5 tips for eating healthy this winter

5 tips for eating healthy this winter

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Winter foods don’t have to mean stodgy, comfort meals. Source fresh and seasonal ingredients to help you keep on top of your health during the colder months

 

1.Warm foods can be healing

When it’s freezing cold outside, turn on your internal heater with some hearty soups. Add as much veg as you can – it’ll increase your five a day, and help boost your immune system, which could ward off any nasty germs. Try a cold-banishing chicken soup, which may help reduce inflammation.[i] Don’t forget to include garlic, which has antibacterial properties can may reduce your risk of catching a cold.[ii]

 

2.Make protein your preference

Lean poultry, chicken, turkey breast with its skin removed and lean red meat are recommended to be enjoyed at least three times a week. These are protein foods, which also contain good amounts of iron, which is important for the immune system. Research has found that people with low zinc levels may have compromised immune systems.[iii] If you’re a vegetarian then opt for other protein-rich foods, such as lentils, tofu and chickpeas to up your intake.[iv] [v]

3.Spice up your life

Cold weather is a great excuse to make some piping hot curries, which may help boost your metabolism and warm you up.[vi] It’s also another great way to include extra veg into your diet: think sweet potatoes, spinach, and red meat. And try swapping out the fattening coconut milk with tinned tomatoes instead. They contain lycopene, which could help to boost immunity.[vii]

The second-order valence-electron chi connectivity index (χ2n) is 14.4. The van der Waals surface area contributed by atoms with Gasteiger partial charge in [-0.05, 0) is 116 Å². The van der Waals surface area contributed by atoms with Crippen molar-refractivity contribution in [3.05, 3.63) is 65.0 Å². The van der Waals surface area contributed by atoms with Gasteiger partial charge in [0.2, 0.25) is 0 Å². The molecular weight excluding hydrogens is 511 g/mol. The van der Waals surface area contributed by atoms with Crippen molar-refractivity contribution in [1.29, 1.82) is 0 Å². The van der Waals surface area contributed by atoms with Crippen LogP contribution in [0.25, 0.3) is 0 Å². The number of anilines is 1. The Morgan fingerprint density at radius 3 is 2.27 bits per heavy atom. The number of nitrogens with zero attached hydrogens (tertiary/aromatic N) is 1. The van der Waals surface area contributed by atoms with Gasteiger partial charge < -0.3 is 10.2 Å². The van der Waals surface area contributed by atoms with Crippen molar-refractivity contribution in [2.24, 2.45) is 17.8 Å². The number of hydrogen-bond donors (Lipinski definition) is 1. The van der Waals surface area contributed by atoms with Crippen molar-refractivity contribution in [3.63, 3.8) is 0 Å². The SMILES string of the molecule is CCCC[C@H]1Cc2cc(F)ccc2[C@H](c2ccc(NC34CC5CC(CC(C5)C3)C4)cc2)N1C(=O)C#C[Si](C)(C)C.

4.Indulge yourself

Is there anything better than snuggling up beside a fire with a delicious hot chocolate? Just be sure to use dark chocolate as your sweetener. This contains flavonoids, a type of antioxidant which can help boost your health.[viii]

 

5.Supplement your health

Foods which contain the antioxidant Coenzyme Q10 (CoQ10) are recommended for good health, and good body function, although eating enough of particular foods may be difficult. A new study has found that athletes who supplement their diet with Ubiquinol may help to reduce the depletion of the antioxidant CoQ10 (which typically occurs during exercise) and could even improve performance on the track and field. Ubiquinol is found naturally in foods such as red meat, spinach, sardines and wholegrains, however in order to receive the minimum required amount each day, you would need to eat up to 3.5kg of red meat, 5.7kg of chicken or 50 cups of spinach daily. Taking a supplement is an efficient way to help restore healthy levels of Ubiquinol in the body and support optimal energy levels, and help to reduce levels of oxidative stress in athletes.

 

Always read the label. Use only as directed. If symptoms persist consult your healthcare professional.

 

[i] https://www.sciencedaily.com/releases/2000/10/001018075252.htm

[iii] https://www.ncbi.nlm.nih.gov/pmc/articles/PMC2277319/

[iv] http://nutritiondata.self.com/facts/legumes-and-legume-products/4338/2

[v] http://nutritiondata.self.com/facts/legumes-and-legume-products/4302/2

[vi] https://pubs.acs.org/doi/abs/10.1021/pr901175w

[vii] https://www.ncbi.nlm.nih.gov/pmc/articles/PMC3972926/

[viii] https://www.fasebj.org/doi/10.1096/fasebj.2018.32.1_supplement.755.1

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